For somebody who doesn't have a license to drive cars its hard to fall asleep at the wheel. But I do like to drive with other people, especially at night. Listening to music, talking about music. 'Asleep At The Wheel' is an installation created by Janek Schaeffer, which includes a ghost road of cars in an abandoned supermarket, along with in car soundtracks. This cassette is a mix of those soundtracks, but you can also download all of them from Schaefer's website. Now me and my friends prefer to play popmusic in cars, especially of the cheesy kind, but Schaefer may beg to differ. The mixtape has music that may lull the driver into sleep: stretched out tones, crackling sounds, gliding scales and such like. If anything I was reminded of the old Stephan Mathieu music, lifted from radio sources perhaps. Short pieces which is perhaps the thing that prevents the listener from falling asleep. 'Wonderland', the twenty minute piece on the b-side may be dangerous in that respect. Perhaps the driver should download the complete soundtracks, especially if a long drive is ahead, since this as all the sounds as on the mix tape (or are we invited to mix these sounds ourselves, I mused) but also lots of spoken word, radio switch dialing and muzak like soundtracks. I am the first to admit that I didn't listen to all of them, spanning over two hours worth of music, but I can assure you one day I will. Most likely on a long train journey (which I recently did listening to six hours of Brian Eno, catching sleep on a night train). Actually: can't wait for that to happen. Great bunch of soundtracks, suitable for any situation. (FdW) Address:


GHOUL/VASCO ALVES - SPLIT (cassette by Foredoom Productions)
ANDREW PERRY/UTILITY - SPLIT (cassette by Foredoom Productions)
PHALANX - FFF333 (cassette by Foredoom Productions)
ARAR - AMPLIFIED DUO (cassette/CDR by Foredoom Productions)
Foredoom Productions primarily releases cassettes with "but not exclusively with - harsh / minimal acoustic / electronic improvisations / arrangements." The first tape is by Ghoul on one side and Vasco Alves on the other. Ghoul definitely is harsh noise, even when the title of their piece, 'Chant', may sound otherwise. A wall of noise type of thing, but in which there is more happening than just a wall of feedback and distortion. Its alright, perhaps because it lasts just under twelve minutes and the somewhat low medium adds its own tonal color to it. The other side is a solo project of Vasco Alves, who is into circuit bending. Here he has loops of radio transmissions 'played through the AM/FM Keyboard 6, multi-tracked and processed severely through Supercollider patches.' He could have fooled me, but what do I know? A distorted lo-fi sound of what could indeed be computerized noise, of sounds fading in and out. Maybe at eleven minutes a bit long for what the idea has to offer, but nonetheless quite functional low grade noise.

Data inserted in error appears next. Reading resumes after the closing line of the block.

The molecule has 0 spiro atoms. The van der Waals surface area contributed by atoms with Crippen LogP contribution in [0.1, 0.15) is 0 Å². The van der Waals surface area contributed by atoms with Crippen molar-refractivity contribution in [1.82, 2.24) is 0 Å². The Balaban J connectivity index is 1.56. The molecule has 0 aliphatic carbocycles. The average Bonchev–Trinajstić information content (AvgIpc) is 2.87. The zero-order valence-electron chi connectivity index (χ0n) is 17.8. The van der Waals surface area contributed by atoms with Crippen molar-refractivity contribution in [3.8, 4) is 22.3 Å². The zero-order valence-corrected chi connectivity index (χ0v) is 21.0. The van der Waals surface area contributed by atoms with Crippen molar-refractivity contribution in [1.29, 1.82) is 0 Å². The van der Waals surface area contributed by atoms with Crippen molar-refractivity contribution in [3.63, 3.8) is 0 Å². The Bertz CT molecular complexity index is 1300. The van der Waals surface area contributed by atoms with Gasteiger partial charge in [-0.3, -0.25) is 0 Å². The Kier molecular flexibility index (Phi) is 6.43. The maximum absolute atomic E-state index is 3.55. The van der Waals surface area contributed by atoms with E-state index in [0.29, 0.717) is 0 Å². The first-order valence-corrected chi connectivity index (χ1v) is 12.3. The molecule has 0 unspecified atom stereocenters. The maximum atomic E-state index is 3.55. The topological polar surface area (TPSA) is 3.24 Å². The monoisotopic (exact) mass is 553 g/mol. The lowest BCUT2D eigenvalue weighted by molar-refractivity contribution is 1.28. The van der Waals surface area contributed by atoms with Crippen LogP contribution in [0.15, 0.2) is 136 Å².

The next release is also a split. Andrew Perry previously collaborated with Dead Wood (see Vital Weekly 719) and is a member of Gish (see Vital Weekly 707). The cover lists only one title for his side, but it consists of various blocks of sounds/music, alternating between loud, quite loud, a bit softer. Hard to tell what it is that he does here, but as a brutal form of musique concrete it actually sounds quite alright. Roughly processed field recordings and electronics. Nice. I never heard of Utility who have a thirty-two minute piece on the b-side. It starts out quite loud, and I feared it would be all noise here, but thing went more quiet and it seems it was made on a bunch of analogue synthesizers. Not quite at the sophisticated edge of cosmic music, but effective and to the point.
Also Phalanx is a new name for me. Two pieces here, both called 'Field Of Rape', both said to last 16:45. 'Synthesiser & Voice' and 'Structured improvisations through time based systems' it says also on the cover, which has no further information. I am not sure what the structured aspect of this music is, as it seems to me that this is all a bit unstructured in the realms of voice (?) plus synth. The second version of 'Field Of Rape' is louder than the first, but both seem to me an uncontrolled mass of noise and a bit worn out. Its alright, I guess, for what it is, but not great.
Vasco Alves returns in a duo with Louie Rice. Both get credit for electronics on a release that spans a forty-two minute tape and a nineteen minute CDR. In total about an hour worth of music. Its mostly improvised electronic music with a strong touch of experimentalism and noise. Music that goes on and on, in lengthy proportions, lots of feedback wailing about, but in an intelligent way. Sometimes a bit like the first works of Arcane Device, if anyone remembers that, but all a bit more monolithic and minimal. Not a lot of changes occur here, but its all quite effective. Maybe the hour is a bit much for such excursions, but you could do some mixing yourself, using both formats. (FdW) Address:


THE ALTERS - BLUE HOLE (cassette by Lighten Up Sounds)
'Blue Hole' was recorded 'live in the afternoon' as it says on the cover. A duo from Kansas City playing clarinet and synth. Odd music, that is partly rooted in improvised music, but is also surprisingly coherent. A bit cosmic also, especially of course due to the synthesizer. This plays steady on drone like material, occasionally with bubbling sounds, but no long wave arpeggio's in sight. A raw version of cosmic music perhaps. Maybe there is not enough variation to hold the interest for forty minutes, but certainly the kind of music that works well on a cassette release.
John Zuma St. Pelvyn plays guitar and theremin, aided with the use of electronics and sometimes recorded outdoors. Whereas The Alters may use improvisation but it works out a bit differently, this release by Pelvyn is all improvised guitar music. Sometimes as subtle as say Loren Connors or John Fahey, and sometimes more scratchy, then melodic. Blues music I should think, beautiful blues music actually. Pelvyn takes you on a road trip through waste lands, deserts and across mountains. Great stuff. (FdW)